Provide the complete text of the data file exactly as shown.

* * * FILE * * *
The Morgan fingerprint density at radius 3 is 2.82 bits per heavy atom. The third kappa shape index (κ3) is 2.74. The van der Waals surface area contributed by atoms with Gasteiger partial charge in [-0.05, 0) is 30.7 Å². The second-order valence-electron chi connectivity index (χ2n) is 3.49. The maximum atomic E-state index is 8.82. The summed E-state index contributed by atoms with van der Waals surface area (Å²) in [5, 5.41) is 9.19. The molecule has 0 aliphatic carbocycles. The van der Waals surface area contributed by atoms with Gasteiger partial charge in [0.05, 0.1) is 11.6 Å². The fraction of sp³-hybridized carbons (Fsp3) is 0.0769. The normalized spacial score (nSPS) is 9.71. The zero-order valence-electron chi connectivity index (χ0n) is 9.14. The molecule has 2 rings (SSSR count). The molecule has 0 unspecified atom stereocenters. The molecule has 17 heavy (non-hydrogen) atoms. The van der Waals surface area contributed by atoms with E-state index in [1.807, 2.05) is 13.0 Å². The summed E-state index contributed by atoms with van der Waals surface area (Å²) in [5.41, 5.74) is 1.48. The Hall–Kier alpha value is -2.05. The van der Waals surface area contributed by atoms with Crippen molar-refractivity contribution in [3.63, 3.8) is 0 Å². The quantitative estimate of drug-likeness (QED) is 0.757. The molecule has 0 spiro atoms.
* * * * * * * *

The Morgan fingerprint density at radius 3 is 2.82 bits per heavy atom. The third kappa shape index (κ3) is 2.74. The van der Waals surface area contributed by atoms with Gasteiger partial charge in [-0.05, 0) is 30.7 Å². The second-order valence-electron chi connectivity index (χ2n) is 3.49. The maximum atomic E-state index is 8.82. The summed E-state index contributed by atoms with van der Waals surface area (Å²) in [5, 5.41) is 9.19. The molecule has 0 aliphatic carbocycles. The van der Waals surface area contributed by atoms with Gasteiger partial charge in [0.05, 0.1) is 11.6 Å². The fraction of sp³-hybridized carbons (Fsp3) is 0.0769. The normalized spacial score (nSPS) is 9.71. The zero-order valence-electron chi connectivity index (χ0n) is 9.14. The molecule has 2 rings (SSSR count). The molecule has 0 unspecified atom stereocenters. The molecule has 17 heavy (non-hydrogen) atoms. The van der Waals surface area contributed by atoms with E-state index in [1.807, 2.05) is 13.0 Å². The summed E-state index contributed by atoms with van der Waals surface area (Å²) in [5.41, 5.74) is 1.48. The Hall–Kier alpha value is -2.05. The van der Waals surface area contributed by atoms with Crippen molar-refractivity contribution in [3.63, 3.8) is 0 Å². The quantitative estimate of drug-likeness (QED) is 0.757. The molecule has 0 spiro atoms.